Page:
Turning our rubbish into incredibly smart solutions to save the planet
As we become more aware of the challenges facing our environment, recycling has become an everyday practice for most people in the UK. However, as fears about climate change are rising, innovators and scientists are taking more radical steps to tackle waste. Sustainability has become one of the most critical factors in global research, as we try to reduce waste and consumption. We look at innovations and technologies that are revolutionising the recycling world, turning our rubbish into incredibly smart solutions to save the planet.
Homes made of waste
When you think of waste plastic and rubber, you probably don’t think about a building material. However, social enterprise Conceptos Plasticos has developed a way to create stackable bricks from recycled materials. These bricks not only reuse waste that would have been sent to landfill, but they also create the prospect of durable and affordable housing.
The plastic wrap on food packaging has long been an issue for those trying to cut down their plastic use. Balancing hygiene, shelf life and sustainability has been a difficult task for supermarkets and producers. But The Fraunhofer Institute for Silicate Research ISC has developed a new coating for food products, which is compostable. Their new coating, which is made from silicate and biopolymers, improves the performance of biodegradable packaging, meeting the shelf life that food products require, without using harmful materials.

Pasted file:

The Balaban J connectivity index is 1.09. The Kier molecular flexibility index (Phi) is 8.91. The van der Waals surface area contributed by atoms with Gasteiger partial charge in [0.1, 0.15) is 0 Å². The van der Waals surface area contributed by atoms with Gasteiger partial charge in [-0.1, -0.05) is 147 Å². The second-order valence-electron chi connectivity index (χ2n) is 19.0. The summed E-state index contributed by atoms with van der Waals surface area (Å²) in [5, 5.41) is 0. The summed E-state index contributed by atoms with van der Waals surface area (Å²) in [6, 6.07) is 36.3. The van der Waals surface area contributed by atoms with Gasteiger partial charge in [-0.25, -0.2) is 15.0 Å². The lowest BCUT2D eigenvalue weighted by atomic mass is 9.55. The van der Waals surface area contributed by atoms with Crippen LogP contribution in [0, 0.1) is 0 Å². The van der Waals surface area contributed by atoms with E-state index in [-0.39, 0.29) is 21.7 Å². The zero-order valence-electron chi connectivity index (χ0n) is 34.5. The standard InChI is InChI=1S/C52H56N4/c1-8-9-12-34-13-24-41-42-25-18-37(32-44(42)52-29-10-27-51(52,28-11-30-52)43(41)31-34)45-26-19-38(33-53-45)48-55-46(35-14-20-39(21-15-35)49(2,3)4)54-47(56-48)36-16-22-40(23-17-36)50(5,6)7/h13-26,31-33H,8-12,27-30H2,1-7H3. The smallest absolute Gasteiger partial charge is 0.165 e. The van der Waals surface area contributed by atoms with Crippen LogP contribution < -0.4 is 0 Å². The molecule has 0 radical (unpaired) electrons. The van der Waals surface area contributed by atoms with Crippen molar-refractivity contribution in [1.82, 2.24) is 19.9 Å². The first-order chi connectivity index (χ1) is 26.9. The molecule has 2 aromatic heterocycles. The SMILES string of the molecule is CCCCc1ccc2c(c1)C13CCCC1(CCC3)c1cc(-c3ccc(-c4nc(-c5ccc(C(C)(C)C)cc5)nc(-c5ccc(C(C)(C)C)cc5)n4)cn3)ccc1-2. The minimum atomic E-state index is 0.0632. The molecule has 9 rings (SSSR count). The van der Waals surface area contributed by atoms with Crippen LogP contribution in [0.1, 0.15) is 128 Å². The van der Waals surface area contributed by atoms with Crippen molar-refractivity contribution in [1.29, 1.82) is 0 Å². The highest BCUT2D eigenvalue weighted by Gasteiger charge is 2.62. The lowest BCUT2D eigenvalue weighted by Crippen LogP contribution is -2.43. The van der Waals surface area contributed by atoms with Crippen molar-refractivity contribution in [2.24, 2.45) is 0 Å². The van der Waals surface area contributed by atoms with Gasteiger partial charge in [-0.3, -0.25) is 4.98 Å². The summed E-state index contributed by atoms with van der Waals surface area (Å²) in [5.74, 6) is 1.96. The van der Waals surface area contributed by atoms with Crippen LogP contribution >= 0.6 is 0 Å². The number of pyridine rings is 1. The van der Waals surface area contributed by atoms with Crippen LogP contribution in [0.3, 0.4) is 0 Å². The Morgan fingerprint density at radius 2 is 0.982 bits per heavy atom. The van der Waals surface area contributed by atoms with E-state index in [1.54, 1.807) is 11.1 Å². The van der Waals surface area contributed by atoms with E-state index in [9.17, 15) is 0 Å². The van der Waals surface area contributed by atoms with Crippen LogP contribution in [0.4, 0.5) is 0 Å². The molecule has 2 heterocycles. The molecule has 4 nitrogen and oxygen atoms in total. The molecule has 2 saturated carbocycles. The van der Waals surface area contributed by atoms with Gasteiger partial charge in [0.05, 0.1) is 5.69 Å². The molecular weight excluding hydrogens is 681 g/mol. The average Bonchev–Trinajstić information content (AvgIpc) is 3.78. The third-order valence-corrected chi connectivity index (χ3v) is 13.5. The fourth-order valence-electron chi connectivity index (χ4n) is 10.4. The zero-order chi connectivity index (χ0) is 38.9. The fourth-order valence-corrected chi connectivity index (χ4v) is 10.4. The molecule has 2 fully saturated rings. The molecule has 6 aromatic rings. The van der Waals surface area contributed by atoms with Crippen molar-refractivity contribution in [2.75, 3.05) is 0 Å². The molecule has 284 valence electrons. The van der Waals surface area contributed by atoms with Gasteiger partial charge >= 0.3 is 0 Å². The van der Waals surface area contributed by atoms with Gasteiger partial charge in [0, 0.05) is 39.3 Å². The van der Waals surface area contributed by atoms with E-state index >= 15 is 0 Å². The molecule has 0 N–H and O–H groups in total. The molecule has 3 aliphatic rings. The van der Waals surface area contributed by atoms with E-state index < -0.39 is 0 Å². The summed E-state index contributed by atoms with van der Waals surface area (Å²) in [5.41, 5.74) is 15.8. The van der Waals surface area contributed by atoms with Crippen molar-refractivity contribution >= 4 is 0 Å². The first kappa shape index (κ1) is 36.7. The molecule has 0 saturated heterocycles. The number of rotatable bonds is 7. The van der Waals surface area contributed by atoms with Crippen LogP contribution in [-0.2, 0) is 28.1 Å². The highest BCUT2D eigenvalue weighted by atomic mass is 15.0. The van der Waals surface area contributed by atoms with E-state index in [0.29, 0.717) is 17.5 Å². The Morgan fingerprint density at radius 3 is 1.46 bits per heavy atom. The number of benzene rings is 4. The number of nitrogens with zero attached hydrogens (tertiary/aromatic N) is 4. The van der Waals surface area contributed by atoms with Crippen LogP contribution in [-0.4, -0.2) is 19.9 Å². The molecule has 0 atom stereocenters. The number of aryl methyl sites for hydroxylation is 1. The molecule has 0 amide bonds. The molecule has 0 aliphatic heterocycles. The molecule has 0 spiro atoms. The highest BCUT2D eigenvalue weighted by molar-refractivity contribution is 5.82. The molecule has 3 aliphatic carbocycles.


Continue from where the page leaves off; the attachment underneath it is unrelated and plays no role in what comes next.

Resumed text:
3D printing with waste plastic
The new technology of 3D printing brings plenty of exciting prospects for designers and engineers. However, it uses a lot of plastic, which isn’t ideal when we are trying to reduce plastic consumption. The New Raw is a Greek company which turns waste plastic bottles and cups into 3D printing filament. By breaking down the plastic into reusable material for 3D printing, this recycled plastic can be used to create a vast range of new products.
Disposing of batteries is a tricky task due to the hazardous waste substances like mercury, cadmium and lithium that are contained in them. Batteries need to be disposed of separately and responsibly. However, at the University of Wollongong in Australia, scientists have developed a thin, flexible battery which is made out of silk and dissolves in water in 45 days!